Bright As You Can, last year’s debut release from The Mike + Ruthy Band was described by Blabber’n’Smoke as a “full blown folk rock album,” somewhat akin to the sound of Fairport Convention in their mid seventies incarnation with Jerry Donahue on guitar. Mike Merenda and Ruthy Ungar certainly have a folky past with Pete Seeger being one of their champions but with a rock solid rhythm section (and horns on occasion), they certainly rocked on the album. Tonight’s Celtic Connection show was their first and sole appearance in the UK for the time being and it’s fair to say that they rocked the house.
Fiddle, acoustic guitar and banjos may have been front and centre but the powerful bass and drums (from Jacob Silver and Konrad Meissner respectively) was the bedrock here allowing Ungar in particular to showcase her excellent voice on a thrilling and seductive Golden Eye, described by Ungar as “country disco” and the first time I’ve ever considered banjo playing as “sexy,” Ungar wielding it low slung on her hip like an Appalachian rock star. Adding some bite and some country soothing was pedal steel player Rob Stein whose licks were somewhat superb removing the need for any Telecaster twang. An unexpected bonus was the scratch horn section called upon to replicate the brass boom of the album on several songs, a job they handled well especially as it turned out they were from local band The Amphetameanies and had scant rehearsal time with the Catskill New Yorkers. Their contribution to the soulful Rock On Little Jane was colossal, sheets of sound surrounding Ungar’s vocals which were impressive in their own right while the parps on Golden Eye were just perfect. Not to be outshone Merenda sang on a blistering take of What Are We Waiting For, a country rock soul bonanza.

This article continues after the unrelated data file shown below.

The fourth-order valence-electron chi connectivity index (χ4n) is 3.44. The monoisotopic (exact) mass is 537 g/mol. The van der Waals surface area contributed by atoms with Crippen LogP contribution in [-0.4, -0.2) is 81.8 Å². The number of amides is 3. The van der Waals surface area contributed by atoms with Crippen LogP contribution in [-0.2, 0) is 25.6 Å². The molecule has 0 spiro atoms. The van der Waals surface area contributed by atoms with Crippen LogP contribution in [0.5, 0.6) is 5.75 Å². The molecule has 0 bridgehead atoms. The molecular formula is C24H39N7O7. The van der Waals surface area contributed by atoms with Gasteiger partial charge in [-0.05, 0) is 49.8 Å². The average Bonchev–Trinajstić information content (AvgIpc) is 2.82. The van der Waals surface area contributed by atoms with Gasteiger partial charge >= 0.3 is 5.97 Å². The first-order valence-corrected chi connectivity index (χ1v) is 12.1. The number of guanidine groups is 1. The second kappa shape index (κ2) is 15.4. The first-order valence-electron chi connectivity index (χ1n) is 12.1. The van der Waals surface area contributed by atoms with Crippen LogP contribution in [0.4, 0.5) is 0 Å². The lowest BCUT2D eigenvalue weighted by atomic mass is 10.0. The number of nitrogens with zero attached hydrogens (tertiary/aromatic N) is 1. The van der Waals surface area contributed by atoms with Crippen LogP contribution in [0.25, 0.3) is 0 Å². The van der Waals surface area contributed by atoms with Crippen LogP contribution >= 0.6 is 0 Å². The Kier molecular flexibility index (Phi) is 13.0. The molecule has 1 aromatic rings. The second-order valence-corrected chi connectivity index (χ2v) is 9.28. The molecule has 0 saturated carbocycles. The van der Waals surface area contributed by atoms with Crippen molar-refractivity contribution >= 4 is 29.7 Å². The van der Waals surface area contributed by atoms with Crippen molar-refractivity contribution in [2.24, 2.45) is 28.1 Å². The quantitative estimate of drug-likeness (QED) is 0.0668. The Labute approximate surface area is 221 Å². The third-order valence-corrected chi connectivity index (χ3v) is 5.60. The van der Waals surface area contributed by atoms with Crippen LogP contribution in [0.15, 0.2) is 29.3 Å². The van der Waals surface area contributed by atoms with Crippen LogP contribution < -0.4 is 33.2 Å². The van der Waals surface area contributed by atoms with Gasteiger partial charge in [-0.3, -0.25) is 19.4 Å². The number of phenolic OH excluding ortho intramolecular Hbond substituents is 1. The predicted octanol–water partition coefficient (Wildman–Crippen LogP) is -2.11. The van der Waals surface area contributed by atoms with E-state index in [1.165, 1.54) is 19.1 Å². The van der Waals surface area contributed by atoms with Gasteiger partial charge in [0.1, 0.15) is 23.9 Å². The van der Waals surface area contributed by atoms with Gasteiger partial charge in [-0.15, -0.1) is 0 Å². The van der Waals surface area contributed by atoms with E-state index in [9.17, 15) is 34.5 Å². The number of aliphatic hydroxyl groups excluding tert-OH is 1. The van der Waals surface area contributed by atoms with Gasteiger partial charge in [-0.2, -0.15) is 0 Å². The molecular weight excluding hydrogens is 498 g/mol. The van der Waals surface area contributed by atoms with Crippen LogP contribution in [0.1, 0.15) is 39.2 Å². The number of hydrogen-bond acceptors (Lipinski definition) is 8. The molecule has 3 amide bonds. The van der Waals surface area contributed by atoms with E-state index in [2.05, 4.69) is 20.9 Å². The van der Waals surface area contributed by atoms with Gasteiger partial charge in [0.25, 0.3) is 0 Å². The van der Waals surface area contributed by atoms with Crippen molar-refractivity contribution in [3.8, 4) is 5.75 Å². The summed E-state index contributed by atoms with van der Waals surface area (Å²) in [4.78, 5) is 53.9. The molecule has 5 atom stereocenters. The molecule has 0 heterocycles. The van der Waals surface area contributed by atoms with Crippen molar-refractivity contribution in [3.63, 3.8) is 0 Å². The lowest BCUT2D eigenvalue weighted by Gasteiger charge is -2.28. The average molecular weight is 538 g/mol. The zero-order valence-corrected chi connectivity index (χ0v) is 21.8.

Chasing Gold, sung by Mike, was a fine slice of chunky country rock, Ruthy’s amplified fiddle sawing through the beat and the song that most reminded one of Fairport Convention although their rendition of The Ghost Of Richard Manuel ran it a close second, the fiddle and pedal steel weaving wonderfully. There were rootsier moments, a sing-along on Simple and Sober and a fine lilting rendition of Ashoken Farewell (written by Ungar’s father for Ken Burns’ Civil War series and which she said paid her way through college). They covered Richard Thompson’s 1952 Vincent Black Lightning with some gusto and as an encore invited the horns and the support act back on stage for some infectious Louisiana laced gumbo. An excellent show.
Karrnnel Sawitsky is one half of the duo Fiddle & Banjo who released the excellent Tunes From The North Songs From The South album last year. He was the fiddle; banjo was Daniel Koulak who was also present tonight along with guitarist and fiddler Trent Freeman. The ebullient Sawitsky was a fine host taking time to introduce the songs and tunes which flowed freely from their fingertips.
Again there were Celtic Connections galore, Koulak living close to Selkirk in Manitoba. Jigs and reels and old time waltzes were the order of the day here including two portions of a “rodent suite” dedicated to the woodchuck and the groundhog from the North/South album. Again from the album The Old French Set had Sawitsky and Freeman adding percussive footstamping with the audience clapping along, Rubin and Sally In The Garden were hauntingly delivered and Freeman offered one of his tunes dedicated to his newborn niece. At times sounding like ghosts from the past, at others the best barn dance band you could want the trio were a powerful reminder of musical tradition and great entertainment.